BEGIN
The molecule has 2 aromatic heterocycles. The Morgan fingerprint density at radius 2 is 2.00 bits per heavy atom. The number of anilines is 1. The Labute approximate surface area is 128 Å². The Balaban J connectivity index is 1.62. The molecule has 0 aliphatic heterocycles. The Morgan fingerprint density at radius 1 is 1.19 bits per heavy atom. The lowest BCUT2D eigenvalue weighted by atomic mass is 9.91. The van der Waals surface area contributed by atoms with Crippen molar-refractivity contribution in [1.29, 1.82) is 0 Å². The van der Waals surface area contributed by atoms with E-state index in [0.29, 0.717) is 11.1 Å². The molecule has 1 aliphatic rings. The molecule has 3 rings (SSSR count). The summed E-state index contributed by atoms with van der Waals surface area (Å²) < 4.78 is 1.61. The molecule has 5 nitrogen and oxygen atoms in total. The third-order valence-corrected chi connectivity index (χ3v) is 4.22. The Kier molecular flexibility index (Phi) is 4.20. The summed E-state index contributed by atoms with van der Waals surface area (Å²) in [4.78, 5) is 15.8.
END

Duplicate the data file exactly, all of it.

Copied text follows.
The molecule has 2 aromatic heterocycles. The Morgan fingerprint density at radius 2 is 2.00 bits per heavy atom. The number of anilines is 1. The Labute approximate surface area is 128 Å². The Balaban J connectivity index is 1.62. The molecule has 0 aliphatic heterocycles. The Morgan fingerprint density at radius 1 is 1.19 bits per heavy atom. The lowest BCUT2D eigenvalue weighted by atomic mass is 9.91. The van der Waals surface area contributed by atoms with Crippen molar-refractivity contribution in [1.29, 1.82) is 0 Å². The van der Waals surface area contributed by atoms with E-state index in [0.29, 0.717) is 11.1 Å². The molecule has 1 aliphatic rings. The molecule has 3 rings (SSSR count). The summed E-state index contributed by atoms with van der Waals surface area (Å²) < 4.78 is 1.61. The molecule has 5 nitrogen and oxygen atoms in total. The third-order valence-corrected chi connectivity index (χ3v) is 4.22. The Kier molecular flexibility index (Phi) is 4.20. The summed E-state index contributed by atoms with van der Waals surface area (Å²) in [4.78, 5) is 15.8.